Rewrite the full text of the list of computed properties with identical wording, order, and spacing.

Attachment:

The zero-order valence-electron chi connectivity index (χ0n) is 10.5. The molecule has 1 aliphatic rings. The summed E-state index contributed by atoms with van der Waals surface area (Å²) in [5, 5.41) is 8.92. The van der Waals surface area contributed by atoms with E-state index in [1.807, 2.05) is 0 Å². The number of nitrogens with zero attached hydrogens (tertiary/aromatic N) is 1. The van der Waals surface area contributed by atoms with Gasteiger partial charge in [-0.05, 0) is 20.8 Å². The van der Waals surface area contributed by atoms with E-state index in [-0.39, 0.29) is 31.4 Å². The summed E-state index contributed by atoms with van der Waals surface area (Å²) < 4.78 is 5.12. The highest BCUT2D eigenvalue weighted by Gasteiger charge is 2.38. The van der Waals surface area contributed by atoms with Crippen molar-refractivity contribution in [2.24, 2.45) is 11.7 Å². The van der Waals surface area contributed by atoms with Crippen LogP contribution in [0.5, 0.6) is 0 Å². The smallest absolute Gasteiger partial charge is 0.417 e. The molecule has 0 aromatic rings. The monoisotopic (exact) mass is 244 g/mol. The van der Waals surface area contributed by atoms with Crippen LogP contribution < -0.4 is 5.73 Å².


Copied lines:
The zero-order valence-electron chi connectivity index (χ0n) is 10.5. The molecule has 1 aliphatic rings. The summed E-state index contributed by atoms with van der Waals surface area (Å²) in [5, 5.41) is 8.92. The van der Waals surface area contributed by atoms with E-state index in [1.807, 2.05) is 0 Å². The number of nitrogens with zero attached hydrogens (tertiary/aromatic N) is 1. The van der Waals surface area contributed by atoms with Gasteiger partial charge in [-0.05, 0) is 20.8 Å². The van der Waals surface area contributed by atoms with E-state index in [-0.39, 0.29) is 31.4 Å². The summed E-state index contributed by atoms with van der Waals surface area (Å²) < 4.78 is 5.12. The highest BCUT2D eigenvalue weighted by Gasteiger charge is 2.38. The van der Waals surface area contributed by atoms with Crippen molar-refractivity contribution in [2.24, 2.45) is 11.7 Å². The van der Waals surface area contributed by atoms with Crippen LogP contribution in [0.5, 0.6) is 0 Å². The smallest absolute Gasteiger partial charge is 0.417 e. The molecule has 0 aromatic rings. The monoisotopic (exact) mass is 244 g/mol. The van der Waals surface area contributed by atoms with Crippen LogP contribution < -0.4 is 5.73 Å².